I must admit here that Team Anna played a masterstroke last night. On the one hand, they made sure that the Bill would not be presented to the standing committee, where the Bill could have faced criticism outside the glare of cameras (standing committee meetings are held in private). After all, we know that almost all political parties have problems with Anna’s Bill. It’s only in a private standing committee meeting that they could have expressed their views in a nonpartisan manner. On the other hand, as part of the deal, Anna’s team has forced the UPA to agree to actually support the Jan Lokpal Bill in Parliament. How could the government agree to this condition? With the UPA in a majority, the Bill will now surely be passed. The government has been blackmailed into supporting a Bill that it does not intrinsically agree with. Surely at the very minimum, Parliamentary propriety could have been protected and genuine discussion and voting insisted upon? Surely Parliament could have decided whether the Bill should become law or not? Now, the debate in Parliament will happen, but it will be a mere formality as the decision to pass the Bill in an “as is” condition has already been taken. What kind of a debate can be expected under such conditions? Why would any MP or party want to take a contrarion position (on camera) on some points of the Jan Lokpal Bill knowing that in any case the decision has already been taken by the ruling government? Why would that person/party want to risk being branded “pro corruption” by civil society? Clearly now ….a) the many flaws of the Jan Lokpal Bill will find their way into the Lokpal Act and b) the flawed Bill will be passed by an overwhelming majority in Parliament with each party trying to outdo the other in claiming proximity to Anna. In the parlance of chess, Team Anna successfully checkmated the government.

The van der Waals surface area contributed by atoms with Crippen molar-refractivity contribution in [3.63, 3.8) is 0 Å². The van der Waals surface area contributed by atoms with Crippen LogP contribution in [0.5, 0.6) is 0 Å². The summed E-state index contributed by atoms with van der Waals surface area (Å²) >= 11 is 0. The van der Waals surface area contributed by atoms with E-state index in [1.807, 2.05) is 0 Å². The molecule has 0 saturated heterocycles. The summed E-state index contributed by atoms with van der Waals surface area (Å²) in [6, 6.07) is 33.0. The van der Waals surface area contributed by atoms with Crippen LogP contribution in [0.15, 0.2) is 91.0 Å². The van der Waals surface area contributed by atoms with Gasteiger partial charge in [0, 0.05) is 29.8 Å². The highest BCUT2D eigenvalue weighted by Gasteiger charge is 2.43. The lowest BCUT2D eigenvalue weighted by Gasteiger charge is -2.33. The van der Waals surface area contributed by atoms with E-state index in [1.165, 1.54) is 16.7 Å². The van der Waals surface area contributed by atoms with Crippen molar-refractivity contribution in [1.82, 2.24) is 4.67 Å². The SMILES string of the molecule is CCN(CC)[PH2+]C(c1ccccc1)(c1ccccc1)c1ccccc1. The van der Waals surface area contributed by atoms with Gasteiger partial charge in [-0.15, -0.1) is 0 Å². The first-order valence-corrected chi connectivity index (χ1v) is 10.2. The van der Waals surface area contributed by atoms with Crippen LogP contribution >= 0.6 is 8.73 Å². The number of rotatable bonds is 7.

In all this, the central government has come out as being spineless. It has failed to protect Parliamentary procedures. It has failed to listen to the divergent viewpoints that exist on the subject. By presenting the Bill directly in Parliament, it has given no opportunity for people with alternate viewpoints to interact with lawmakers. By settling for a “deal” with Team Anna, it has surrendered to blackmail. It appears Anna’s “my way or highway” approach has worked. Rule of Law has been sacrificed. Agreed Anna was hugely popular, but where is the evidence that he represented the majority view of the country? In fact, Anna showed huge disdain for Parliamentary democracy itself. None of his team members even wanted to contest elections. If they were so sure about their following nationally, why couldn’t they come to Parliament by contesting and winning an election? The government may try and justify this capitulation as a “majboori” to break the logjam or even as “statesmanship”, but the truth is that it is nothing but a sign of spinelessness.

What are the long term fallouts for the country’s democratic polity? Essentially now, how do we know that the same methods will not be used again in the future? In fact, it can be safely said that the same methods will be used again and by Anna himself. He has already made his plans clear. From electoral reforms to land acquisition policy to black money to farmer rights to maybe even economic, defence and foreign policies, Anna will pronounce his views and then use the same methods against Parliament’s will again and again. Having lost the game once, the government will keep losing the game again and again. And why only Anna, every single activist will now be motivated to follow the same method. And who will decide whether each such movement should become a national campaign or not? The media. It is the media that made the Anna movement so in-your-face. If the media decides to back another activist in the future; that movement will succeed. If it decides it is not the right movement for the country, the movement will fail. Parliament has no role left in policy making. It is media and small sections of civil society that will run this country…..

The real truth is that Team Anna has unfairly and undemocratically – by threat of a fast-unto-death – pushed its version of the Lokpal Bill down the throats of the people of this country. From being victims of the government’s aggression, Team Anna has now become aggressors. Parliament has been compromised. I am sorry, but I cannot support a Bill that has been passed in this manner…..